In April, as part of their improved diplomatic relations, Venezuelan President Hugo Chávez and Colombian President Juan Manuel Santos met together with Honduran President Porfirio Lobo to develop a plan for Honduras’ return to the OAS. Ousted President Manuel Zelaya was included in the discussion via speakerphone from Caracas, where he had been visiting President Chávez. The Accord was supported by the Venezuelan and Brazilian foreign ministers and finalized when Colombia’s foreign minister, María Ángela Holguín, visited Honduras to acquire President Lobo’s signature.
The Cartagena Accord demonstrates Colombia’s growing power in regional relations. Colombia plays an increasingly important role in moderating between the U.S. and more radical regional states because of its historic connections to the U.S. Under President Santos, Colombia’s diplomatic power has benefited from its growing economy and stable democracy, as other regional powers, such as Brazil and Argentina, become more distracted by elections and internal issues. President Santos’ ability to re-engage Chávez diplomatically has helped neutralize some of the extremist influences in the region and has contributed to moderate multilateral negotiations, like the Cartagena Accord. The U.S. has not fully backed the Cartagena process partly due to a residual distrust over Chávez’s power in the negotiations and the exclusion of U.S. representatives during its initial phases. However, the U.S. has not attempted to sabotage the negotiation process, making the recent Accord a positive signal for Honduran democracy.
The Cartagena Accord
The Cartagena Accord outlines four main points to be achieved before Honduras can be readmitted into the OAS. After the signing of the Accord, Honduras can count on the support of both Colombia and Venezuela in its bid to return to the OAS. The Accord consists of the following requirements:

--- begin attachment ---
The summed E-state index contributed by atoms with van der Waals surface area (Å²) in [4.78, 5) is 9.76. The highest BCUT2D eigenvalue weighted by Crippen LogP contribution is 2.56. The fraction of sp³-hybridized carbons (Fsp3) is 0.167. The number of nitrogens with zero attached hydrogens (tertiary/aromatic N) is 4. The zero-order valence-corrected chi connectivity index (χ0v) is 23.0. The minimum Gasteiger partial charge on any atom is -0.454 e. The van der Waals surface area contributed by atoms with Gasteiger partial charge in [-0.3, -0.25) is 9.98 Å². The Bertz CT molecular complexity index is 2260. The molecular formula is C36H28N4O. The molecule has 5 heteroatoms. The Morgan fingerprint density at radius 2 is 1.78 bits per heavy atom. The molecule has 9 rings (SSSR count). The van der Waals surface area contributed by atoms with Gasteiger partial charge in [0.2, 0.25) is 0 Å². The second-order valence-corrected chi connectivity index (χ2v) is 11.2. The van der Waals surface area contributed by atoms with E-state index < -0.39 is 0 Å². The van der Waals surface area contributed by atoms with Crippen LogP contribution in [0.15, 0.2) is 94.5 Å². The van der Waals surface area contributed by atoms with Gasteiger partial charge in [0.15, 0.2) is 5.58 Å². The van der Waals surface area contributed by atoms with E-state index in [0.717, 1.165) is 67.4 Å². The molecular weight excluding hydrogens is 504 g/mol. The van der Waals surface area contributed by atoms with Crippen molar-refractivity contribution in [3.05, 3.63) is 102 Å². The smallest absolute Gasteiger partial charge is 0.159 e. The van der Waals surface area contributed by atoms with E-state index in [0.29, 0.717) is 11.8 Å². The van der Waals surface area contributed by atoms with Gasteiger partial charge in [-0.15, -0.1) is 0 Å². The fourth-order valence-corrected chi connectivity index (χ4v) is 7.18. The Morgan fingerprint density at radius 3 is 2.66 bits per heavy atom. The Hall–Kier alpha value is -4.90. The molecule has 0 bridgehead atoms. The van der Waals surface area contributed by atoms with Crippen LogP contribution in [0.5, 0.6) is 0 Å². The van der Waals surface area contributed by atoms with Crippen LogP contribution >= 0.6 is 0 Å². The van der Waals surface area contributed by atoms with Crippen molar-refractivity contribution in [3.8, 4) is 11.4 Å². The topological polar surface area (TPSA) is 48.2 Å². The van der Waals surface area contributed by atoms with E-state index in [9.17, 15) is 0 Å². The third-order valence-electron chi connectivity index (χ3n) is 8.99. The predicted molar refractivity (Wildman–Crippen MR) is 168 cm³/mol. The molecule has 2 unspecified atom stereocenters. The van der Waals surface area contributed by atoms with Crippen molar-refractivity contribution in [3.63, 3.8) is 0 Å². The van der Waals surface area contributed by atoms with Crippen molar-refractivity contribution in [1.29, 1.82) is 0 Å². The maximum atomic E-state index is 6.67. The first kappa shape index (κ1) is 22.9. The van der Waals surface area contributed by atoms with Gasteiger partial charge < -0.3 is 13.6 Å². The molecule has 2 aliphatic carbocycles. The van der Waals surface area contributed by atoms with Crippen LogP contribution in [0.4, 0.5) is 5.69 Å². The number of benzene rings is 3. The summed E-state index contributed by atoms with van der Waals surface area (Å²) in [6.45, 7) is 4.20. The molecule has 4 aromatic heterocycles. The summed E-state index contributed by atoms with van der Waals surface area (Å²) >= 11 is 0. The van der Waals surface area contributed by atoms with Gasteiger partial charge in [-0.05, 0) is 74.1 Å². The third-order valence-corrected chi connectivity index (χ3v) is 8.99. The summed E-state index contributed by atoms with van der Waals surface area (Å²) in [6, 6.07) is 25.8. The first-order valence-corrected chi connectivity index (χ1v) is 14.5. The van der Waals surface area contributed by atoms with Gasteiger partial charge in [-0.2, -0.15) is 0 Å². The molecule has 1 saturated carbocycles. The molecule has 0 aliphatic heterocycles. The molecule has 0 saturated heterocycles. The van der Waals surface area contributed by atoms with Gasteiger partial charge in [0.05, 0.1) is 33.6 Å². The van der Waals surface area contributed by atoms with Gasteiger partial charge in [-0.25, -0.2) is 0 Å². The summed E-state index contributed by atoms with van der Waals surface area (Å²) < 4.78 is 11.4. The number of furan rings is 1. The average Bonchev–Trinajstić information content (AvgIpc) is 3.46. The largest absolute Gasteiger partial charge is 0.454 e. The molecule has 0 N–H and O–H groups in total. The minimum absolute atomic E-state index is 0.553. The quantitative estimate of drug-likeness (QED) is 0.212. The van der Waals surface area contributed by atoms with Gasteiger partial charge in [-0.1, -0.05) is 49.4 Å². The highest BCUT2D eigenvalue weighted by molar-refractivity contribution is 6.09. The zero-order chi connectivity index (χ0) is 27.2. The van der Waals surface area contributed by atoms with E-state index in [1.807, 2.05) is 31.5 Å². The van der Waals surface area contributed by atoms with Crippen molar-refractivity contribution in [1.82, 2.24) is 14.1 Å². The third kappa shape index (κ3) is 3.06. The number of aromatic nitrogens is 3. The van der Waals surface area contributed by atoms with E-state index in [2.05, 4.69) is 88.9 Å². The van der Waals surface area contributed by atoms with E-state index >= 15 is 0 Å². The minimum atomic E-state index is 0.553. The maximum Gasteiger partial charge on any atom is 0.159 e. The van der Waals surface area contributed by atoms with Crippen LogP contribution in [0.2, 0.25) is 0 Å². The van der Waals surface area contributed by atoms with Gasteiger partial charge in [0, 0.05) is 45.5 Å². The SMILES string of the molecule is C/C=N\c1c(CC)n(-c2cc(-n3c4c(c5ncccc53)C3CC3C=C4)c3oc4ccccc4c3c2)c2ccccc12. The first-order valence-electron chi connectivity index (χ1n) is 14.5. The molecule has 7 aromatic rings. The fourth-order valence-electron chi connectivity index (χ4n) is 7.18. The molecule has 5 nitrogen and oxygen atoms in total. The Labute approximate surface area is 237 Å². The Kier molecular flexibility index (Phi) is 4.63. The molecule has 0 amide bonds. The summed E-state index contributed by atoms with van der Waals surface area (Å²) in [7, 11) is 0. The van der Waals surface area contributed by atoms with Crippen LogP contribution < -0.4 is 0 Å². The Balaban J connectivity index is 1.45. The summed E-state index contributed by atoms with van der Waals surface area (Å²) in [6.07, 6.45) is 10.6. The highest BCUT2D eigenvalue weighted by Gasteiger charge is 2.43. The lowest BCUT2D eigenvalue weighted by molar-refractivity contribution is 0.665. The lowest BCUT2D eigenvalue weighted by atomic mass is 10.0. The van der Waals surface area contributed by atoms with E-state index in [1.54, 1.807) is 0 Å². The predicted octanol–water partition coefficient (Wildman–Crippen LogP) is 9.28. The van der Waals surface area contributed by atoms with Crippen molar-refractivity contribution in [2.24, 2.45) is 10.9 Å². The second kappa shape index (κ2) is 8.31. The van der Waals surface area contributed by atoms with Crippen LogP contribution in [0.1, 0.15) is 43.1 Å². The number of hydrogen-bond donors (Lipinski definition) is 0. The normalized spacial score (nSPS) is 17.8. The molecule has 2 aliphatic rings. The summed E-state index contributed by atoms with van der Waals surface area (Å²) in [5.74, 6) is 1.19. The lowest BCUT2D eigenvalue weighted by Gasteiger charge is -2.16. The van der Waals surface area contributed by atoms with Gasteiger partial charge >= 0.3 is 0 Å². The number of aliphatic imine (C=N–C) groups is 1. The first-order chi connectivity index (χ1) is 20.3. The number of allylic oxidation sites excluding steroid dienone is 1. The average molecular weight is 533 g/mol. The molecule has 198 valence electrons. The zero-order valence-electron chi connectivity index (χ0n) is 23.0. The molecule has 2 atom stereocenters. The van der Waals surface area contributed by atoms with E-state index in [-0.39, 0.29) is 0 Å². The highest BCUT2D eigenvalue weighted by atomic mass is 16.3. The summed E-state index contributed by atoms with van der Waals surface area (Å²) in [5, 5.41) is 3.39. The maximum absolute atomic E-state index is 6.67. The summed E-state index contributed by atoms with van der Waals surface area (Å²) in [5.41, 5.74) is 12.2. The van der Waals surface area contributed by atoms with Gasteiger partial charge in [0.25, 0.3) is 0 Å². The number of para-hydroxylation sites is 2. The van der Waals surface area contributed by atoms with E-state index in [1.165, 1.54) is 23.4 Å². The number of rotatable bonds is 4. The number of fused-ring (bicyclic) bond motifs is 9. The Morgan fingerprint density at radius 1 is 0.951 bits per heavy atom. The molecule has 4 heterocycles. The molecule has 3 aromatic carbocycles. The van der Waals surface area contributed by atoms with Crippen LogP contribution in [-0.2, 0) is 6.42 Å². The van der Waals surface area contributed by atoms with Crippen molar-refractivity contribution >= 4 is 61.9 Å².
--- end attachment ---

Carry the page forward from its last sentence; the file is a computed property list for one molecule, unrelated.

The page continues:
• Zelaya’s return to Honduras with a guarantee of being allowed to participate in politics, which requires the removal of his remaining criminal charges
• Political recognition of the Frente Nacional de Resistencia Popular (FNRP)
• Evidence of improvement to the human rights record
• An agreement by President Lobo to hold a constituent assembly for the rewriting of the Constitution.4
The Honduran Court of Appeals annulled the corruption charges against Zelaya on May 2nd, thus removing the legal barrier preventing his return from exile. This success was followed by Public Prosecutor Luis Rubí’s announcement on May 6th that his office would not file an appeal.5 Yet, while the criminal charges no longer prohibit his return, Zelaya has not actually been exonerated, leaving open the possibility that he could still be accused again. The original charges also included attempting to override the constitution by calling for a referendum that would permit presidential reelection. However, this charge is no longer applicable because on January 12th, the Honduran Congress unanimously passed the same constitutional change that Zelaya initially proposed.
The National Popular Resistance Front (FNRP) is a popular Honduran resistance movement formed in opposition to the coup. The FNRP coalition consists of trade unions, peasant groups, and leftist popular organizations.6 A majority of its members actively support Zelaya, while some solely object to the unconstitutionality and violence of his removal. Zelaya has consistently required the recognition of the FNRP as a political party, citing it as a prerequisite to his return. President Lobo has also supported the FNRP’s political inclusion. The Supreme Electoral Tribunal (Tribunal Supremo Electoral, TSE) is open to the participation and inclusion of any political group, such as the FNRP, as long as it complies with the law. FNRP supporters believe that Zelaya’s return will unite the FNRP, possibly behind the candidacy of his wife Xiomara Castro de Zelaya. Meanwhile, his opponents believe his return could splinter the FNRP because the coalition lacks a coherent political policy and is united only in opposition to the 2009 coup and Zelaya’s exile.7